“World Peace”. Those are the opening words of the Schumann Declaration – the founding document of what is now the European Union. So that is what it is all about. Peace between member states. And peace in the face of external threat by offering political support to the NATO military alliance.
The EU has helped member states make the transition from dictatorship to democracy – and it keeps established democracies up to the mark.
So it is not about the single market or the customs union – important though these boosts to our economic prosperity are.
I wish to Remain in the EU because I wish the UK to be part of the great European peace project.
Peace between States is Rooted in Understanding between Individuals
Freedom of movement is not some add-on, an economic tool to get workers to factories. It is a central part of breaking down the barriers between the peoples of Europe.
We all share a common history, a common culture. Go into a museum in London or in Kiev, in Madrid or in Stockholm, and you see how similar art, culture, technology, thought have always flowed across Europe. You also see the local variations that make this Continent so fascinatingly diverse.
I support freedom of movement. I am glad that three million of our EU fellow citizens have made their homes here and that one million UK citizens have made their homes in the EU. To those of us who can perceive the EU’s Unity in Diversity that seems as natural as people from Yorkshire retiring to Bournemouth.
A Referendum on the Terms
In June the country voted to leave the EU. The result should be respected. The government is right now to prepare a plan to leave the EU, send in the Article 50 notification and negotiate a framework for future relations with the EU.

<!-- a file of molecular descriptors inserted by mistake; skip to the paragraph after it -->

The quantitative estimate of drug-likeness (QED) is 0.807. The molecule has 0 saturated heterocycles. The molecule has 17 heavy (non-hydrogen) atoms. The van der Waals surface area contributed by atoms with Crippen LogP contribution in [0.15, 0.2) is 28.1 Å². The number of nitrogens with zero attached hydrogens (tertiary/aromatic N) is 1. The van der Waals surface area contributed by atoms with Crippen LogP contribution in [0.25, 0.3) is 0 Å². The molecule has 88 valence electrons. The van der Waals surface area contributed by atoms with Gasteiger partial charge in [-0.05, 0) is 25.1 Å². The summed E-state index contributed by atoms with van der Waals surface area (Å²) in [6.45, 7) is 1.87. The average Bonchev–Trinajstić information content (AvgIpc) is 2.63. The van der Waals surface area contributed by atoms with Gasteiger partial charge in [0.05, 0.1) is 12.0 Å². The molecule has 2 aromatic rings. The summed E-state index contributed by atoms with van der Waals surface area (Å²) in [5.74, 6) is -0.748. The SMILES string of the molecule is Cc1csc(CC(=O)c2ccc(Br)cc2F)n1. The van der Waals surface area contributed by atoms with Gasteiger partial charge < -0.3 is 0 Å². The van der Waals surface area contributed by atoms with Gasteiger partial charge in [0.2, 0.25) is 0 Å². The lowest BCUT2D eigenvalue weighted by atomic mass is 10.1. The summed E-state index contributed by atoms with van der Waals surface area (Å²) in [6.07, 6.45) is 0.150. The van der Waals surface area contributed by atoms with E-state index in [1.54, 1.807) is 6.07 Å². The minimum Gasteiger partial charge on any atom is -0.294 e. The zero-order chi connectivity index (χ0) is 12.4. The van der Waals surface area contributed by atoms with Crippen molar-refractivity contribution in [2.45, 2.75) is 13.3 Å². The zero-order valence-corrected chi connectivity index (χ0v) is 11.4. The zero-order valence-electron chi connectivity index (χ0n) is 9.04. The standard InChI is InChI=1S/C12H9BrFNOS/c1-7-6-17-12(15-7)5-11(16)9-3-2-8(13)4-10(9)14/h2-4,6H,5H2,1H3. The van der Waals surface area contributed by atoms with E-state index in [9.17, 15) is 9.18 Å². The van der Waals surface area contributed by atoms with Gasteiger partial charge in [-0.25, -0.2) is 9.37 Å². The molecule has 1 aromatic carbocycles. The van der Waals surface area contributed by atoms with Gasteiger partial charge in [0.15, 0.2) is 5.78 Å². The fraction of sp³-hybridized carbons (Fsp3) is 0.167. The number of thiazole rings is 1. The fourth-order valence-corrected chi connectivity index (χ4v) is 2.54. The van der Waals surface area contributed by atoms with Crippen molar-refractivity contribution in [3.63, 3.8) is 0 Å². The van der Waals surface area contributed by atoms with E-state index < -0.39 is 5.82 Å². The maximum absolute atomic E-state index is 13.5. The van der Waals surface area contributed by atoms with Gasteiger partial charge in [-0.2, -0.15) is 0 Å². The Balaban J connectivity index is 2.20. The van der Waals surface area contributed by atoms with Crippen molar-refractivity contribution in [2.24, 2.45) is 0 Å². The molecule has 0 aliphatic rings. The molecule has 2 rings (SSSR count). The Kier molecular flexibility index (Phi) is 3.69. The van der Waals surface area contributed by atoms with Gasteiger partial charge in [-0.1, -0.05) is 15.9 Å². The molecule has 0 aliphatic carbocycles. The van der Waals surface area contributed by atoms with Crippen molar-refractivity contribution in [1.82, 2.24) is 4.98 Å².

That is the end of the June mandate. There was no plan in the Leave campaign, so there can be no mandate to implement any plan. Instead, as is normal with any project, there needs to be a review. Having gone down the referendum route, only a referendum has the political authority to confirm or change course.
So there should be a referendum 20 months after the Article 50 notification has gone in, offering the British electorate a choice: Brexit on the agreed terms, or Remain.
Uniting to Win
We are happy to work with any body that wishes to Remain and that sees the referendum on the terms as the democratic vehicle for obtaining that choice. Whoever leads, the time has come to work together for the greater good.
Deserving to Win
Problems with Brexit will lead some to vote Remain. That might take us over 50%. But our aim should be to settle the question – and to heal the country.
June’s Leave voters will only vote Remain in 2018 if they think that it is in their own interests to do so. So we need to come up with a policy offer that will make them believe that Remain Britain is the best hope for themselves and for Britain.
That means addressing the grievances that Leave voters had – though we do not need to adopt their solutions. “Nobody listens to us” – we can promote proportional representation. “Left behind communities” – better schools and colleges. “Too many immigrants” – emphasise how immigrants assimilate, and make that a reality.
We Need to Get on with it
Two dates matter – and they are coming up fast.
To obtain a referendum on the terms means amending the Government’s Brexit legislation in the first half of 2017.
The referendum on the terms would take place in about November 2018. So we need to get our policies sorted and adopted by political parties by the end of 2017.
Michael is a retired senior civil servant and a member of the European Movement. He runs the Facebook page: Campaign for the Real Referendum – on the Terms of Brexit